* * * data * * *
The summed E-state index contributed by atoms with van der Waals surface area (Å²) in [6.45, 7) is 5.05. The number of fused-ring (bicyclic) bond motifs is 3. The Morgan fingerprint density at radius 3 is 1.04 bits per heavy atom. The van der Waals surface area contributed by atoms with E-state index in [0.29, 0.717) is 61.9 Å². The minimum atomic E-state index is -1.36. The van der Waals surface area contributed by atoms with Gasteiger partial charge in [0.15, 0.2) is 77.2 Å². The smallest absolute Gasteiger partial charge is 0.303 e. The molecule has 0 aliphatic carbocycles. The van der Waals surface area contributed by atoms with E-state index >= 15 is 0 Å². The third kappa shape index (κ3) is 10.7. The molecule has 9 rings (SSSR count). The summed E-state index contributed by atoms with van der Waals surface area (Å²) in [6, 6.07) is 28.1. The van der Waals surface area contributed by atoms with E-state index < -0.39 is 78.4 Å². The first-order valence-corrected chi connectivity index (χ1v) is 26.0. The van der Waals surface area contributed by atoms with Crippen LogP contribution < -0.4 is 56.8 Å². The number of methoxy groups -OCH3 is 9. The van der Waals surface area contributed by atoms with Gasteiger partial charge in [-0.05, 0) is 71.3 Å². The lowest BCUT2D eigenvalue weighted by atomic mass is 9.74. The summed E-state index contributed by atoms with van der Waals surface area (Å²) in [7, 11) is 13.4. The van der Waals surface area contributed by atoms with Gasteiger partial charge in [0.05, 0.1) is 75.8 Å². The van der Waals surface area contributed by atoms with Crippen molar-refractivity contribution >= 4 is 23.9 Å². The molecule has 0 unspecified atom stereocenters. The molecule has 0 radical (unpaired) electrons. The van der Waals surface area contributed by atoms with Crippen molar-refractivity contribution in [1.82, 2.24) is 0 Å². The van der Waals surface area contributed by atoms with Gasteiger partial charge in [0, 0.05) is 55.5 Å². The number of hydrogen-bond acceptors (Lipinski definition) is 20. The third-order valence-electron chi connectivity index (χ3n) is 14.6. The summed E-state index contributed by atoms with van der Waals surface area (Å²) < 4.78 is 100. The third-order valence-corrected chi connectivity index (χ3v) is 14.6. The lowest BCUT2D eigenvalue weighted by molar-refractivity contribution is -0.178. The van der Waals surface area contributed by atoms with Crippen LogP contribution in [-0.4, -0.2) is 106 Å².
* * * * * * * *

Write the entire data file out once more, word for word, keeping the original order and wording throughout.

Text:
The summed E-state index contributed by atoms with van der Waals surface area (Å²) in [6.45, 7) is 5.05. The number of fused-ring (bicyclic) bond motifs is 3. The Morgan fingerprint density at radius 3 is 1.04 bits per heavy atom. The van der Waals surface area contributed by atoms with E-state index in [0.29, 0.717) is 61.9 Å². The minimum atomic E-state index is -1.36. The van der Waals surface area contributed by atoms with Gasteiger partial charge in [0.15, 0.2) is 77.2 Å². The smallest absolute Gasteiger partial charge is 0.303 e. The molecule has 0 aliphatic carbocycles. The van der Waals surface area contributed by atoms with E-state index >= 15 is 0 Å². The third kappa shape index (κ3) is 10.7. The molecule has 9 rings (SSSR count). The summed E-state index contributed by atoms with van der Waals surface area (Å²) in [6, 6.07) is 28.1. The van der Waals surface area contributed by atoms with E-state index < -0.39 is 78.4 Å². The first-order valence-corrected chi connectivity index (χ1v) is 26.0. The van der Waals surface area contributed by atoms with Crippen LogP contribution < -0.4 is 56.8 Å². The number of methoxy groups -OCH3 is 9. The van der Waals surface area contributed by atoms with Gasteiger partial charge in [-0.05, 0) is 71.3 Å². The lowest BCUT2D eigenvalue weighted by atomic mass is 9.74. The summed E-state index contributed by atoms with van der Waals surface area (Å²) in [7, 11) is 13.4. The van der Waals surface area contributed by atoms with Gasteiger partial charge in [0.05, 0.1) is 75.8 Å². The van der Waals surface area contributed by atoms with Crippen molar-refractivity contribution >= 4 is 23.9 Å². The molecule has 0 unspecified atom stereocenters. The molecule has 0 radical (unpaired) electrons. The van der Waals surface area contributed by atoms with Crippen molar-refractivity contribution in [1.82, 2.24) is 0 Å². The van der Waals surface area contributed by atoms with Gasteiger partial charge in [0, 0.05) is 55.5 Å². The number of hydrogen-bond acceptors (Lipinski definition) is 20. The third-order valence-electron chi connectivity index (χ3n) is 14.6. The summed E-state index contributed by atoms with van der Waals surface area (Å²) < 4.78 is 100. The third-order valence-corrected chi connectivity index (χ3v) is 14.6. The lowest BCUT2D eigenvalue weighted by molar-refractivity contribution is -0.178. The van der Waals surface area contributed by atoms with Crippen LogP contribution in [-0.4, -0.2) is 106 Å².